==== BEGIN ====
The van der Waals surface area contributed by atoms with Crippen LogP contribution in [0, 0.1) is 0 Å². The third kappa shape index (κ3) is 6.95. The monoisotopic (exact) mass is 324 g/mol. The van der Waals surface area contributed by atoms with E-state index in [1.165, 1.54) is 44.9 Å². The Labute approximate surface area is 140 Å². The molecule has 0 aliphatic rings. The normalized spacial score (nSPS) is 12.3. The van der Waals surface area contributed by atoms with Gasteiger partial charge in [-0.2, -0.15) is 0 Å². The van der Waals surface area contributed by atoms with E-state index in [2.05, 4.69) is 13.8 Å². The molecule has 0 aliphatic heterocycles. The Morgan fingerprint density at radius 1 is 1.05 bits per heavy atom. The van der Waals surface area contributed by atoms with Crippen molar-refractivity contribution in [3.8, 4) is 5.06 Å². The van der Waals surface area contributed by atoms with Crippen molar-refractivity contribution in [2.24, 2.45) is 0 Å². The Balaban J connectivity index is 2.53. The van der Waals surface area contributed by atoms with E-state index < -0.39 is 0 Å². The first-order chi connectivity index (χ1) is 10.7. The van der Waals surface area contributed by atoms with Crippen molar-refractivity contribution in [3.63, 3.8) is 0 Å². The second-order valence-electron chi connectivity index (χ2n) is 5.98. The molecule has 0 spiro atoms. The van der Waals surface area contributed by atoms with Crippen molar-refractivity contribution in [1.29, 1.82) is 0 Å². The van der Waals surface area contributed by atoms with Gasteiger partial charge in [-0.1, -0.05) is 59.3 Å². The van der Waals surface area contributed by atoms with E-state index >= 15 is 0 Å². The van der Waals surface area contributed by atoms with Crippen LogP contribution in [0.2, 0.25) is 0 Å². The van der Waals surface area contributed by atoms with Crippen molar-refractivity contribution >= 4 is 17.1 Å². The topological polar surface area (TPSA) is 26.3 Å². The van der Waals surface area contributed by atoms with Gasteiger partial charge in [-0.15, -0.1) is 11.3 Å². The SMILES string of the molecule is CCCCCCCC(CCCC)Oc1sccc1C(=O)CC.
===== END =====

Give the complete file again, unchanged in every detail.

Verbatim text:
The van der Waals surface area contributed by atoms with Crippen LogP contribution in [0, 0.1) is 0 Å². The third kappa shape index (κ3) is 6.95. The monoisotopic (exact) mass is 324 g/mol. The van der Waals surface area contributed by atoms with E-state index in [1.165, 1.54) is 44.9 Å². The Labute approximate surface area is 140 Å². The molecule has 0 aliphatic rings. The normalized spacial score (nSPS) is 12.3. The van der Waals surface area contributed by atoms with Gasteiger partial charge in [-0.2, -0.15) is 0 Å². The van der Waals surface area contributed by atoms with E-state index in [2.05, 4.69) is 13.8 Å². The molecule has 0 aliphatic heterocycles. The Morgan fingerprint density at radius 1 is 1.05 bits per heavy atom. The van der Waals surface area contributed by atoms with Crippen molar-refractivity contribution in [3.8, 4) is 5.06 Å². The van der Waals surface area contributed by atoms with Crippen molar-refractivity contribution in [2.24, 2.45) is 0 Å². The Balaban J connectivity index is 2.53. The van der Waals surface area contributed by atoms with E-state index < -0.39 is 0 Å². The first-order chi connectivity index (χ1) is 10.7. The van der Waals surface area contributed by atoms with Crippen molar-refractivity contribution in [3.63, 3.8) is 0 Å². The second-order valence-electron chi connectivity index (χ2n) is 5.98. The molecule has 0 spiro atoms. The van der Waals surface area contributed by atoms with Crippen molar-refractivity contribution in [1.29, 1.82) is 0 Å². The van der Waals surface area contributed by atoms with Gasteiger partial charge in [-0.1, -0.05) is 59.3 Å². The van der Waals surface area contributed by atoms with E-state index >= 15 is 0 Å². The van der Waals surface area contributed by atoms with Crippen LogP contribution in [0.2, 0.25) is 0 Å². The van der Waals surface area contributed by atoms with Crippen molar-refractivity contribution >= 4 is 17.1 Å². The topological polar surface area (TPSA) is 26.3 Å². The van der Waals surface area contributed by atoms with Gasteiger partial charge in [-0.15, -0.1) is 11.3 Å². The SMILES string of the molecule is CCCCCCCC(CCCC)Oc1sccc1C(=O)CC.